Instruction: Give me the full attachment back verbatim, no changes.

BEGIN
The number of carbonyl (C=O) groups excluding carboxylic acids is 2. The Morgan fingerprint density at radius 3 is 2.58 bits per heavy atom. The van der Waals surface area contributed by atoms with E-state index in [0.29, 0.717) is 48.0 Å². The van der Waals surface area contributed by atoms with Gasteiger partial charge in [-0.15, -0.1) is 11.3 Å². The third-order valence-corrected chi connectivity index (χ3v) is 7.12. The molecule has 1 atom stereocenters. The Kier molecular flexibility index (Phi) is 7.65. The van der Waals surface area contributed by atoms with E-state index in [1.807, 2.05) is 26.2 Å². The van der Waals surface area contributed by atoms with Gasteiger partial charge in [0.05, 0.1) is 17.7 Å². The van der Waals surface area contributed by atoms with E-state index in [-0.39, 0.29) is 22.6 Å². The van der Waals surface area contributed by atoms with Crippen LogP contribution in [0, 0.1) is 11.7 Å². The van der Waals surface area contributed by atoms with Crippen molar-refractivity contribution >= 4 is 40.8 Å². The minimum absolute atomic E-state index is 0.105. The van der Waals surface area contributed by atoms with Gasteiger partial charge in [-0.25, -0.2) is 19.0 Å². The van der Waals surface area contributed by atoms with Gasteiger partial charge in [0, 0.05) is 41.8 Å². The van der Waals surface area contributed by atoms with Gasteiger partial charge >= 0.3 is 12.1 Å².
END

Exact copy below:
The number of carbonyl (C=O) groups excluding carboxylic acids is 2. The Morgan fingerprint density at radius 3 is 2.58 bits per heavy atom. The van der Waals surface area contributed by atoms with E-state index in [0.29, 0.717) is 48.0 Å². The van der Waals surface area contributed by atoms with Gasteiger partial charge in [-0.15, -0.1) is 11.3 Å². The third-order valence-corrected chi connectivity index (χ3v) is 7.12. The molecule has 1 atom stereocenters. The Kier molecular flexibility index (Phi) is 7.65. The van der Waals surface area contributed by atoms with E-state index in [1.807, 2.05) is 26.2 Å². The van der Waals surface area contributed by atoms with Gasteiger partial charge in [0.05, 0.1) is 17.7 Å². The van der Waals surface area contributed by atoms with E-state index in [-0.39, 0.29) is 22.6 Å². The van der Waals surface area contributed by atoms with Crippen LogP contribution in [0, 0.1) is 11.7 Å². The van der Waals surface area contributed by atoms with Crippen molar-refractivity contribution >= 4 is 40.8 Å². The minimum absolute atomic E-state index is 0.105. The van der Waals surface area contributed by atoms with Gasteiger partial charge in [-0.25, -0.2) is 19.0 Å². The van der Waals surface area contributed by atoms with Gasteiger partial charge in [0, 0.05) is 41.8 Å². The van der Waals surface area contributed by atoms with Gasteiger partial charge >= 0.3 is 12.1 Å².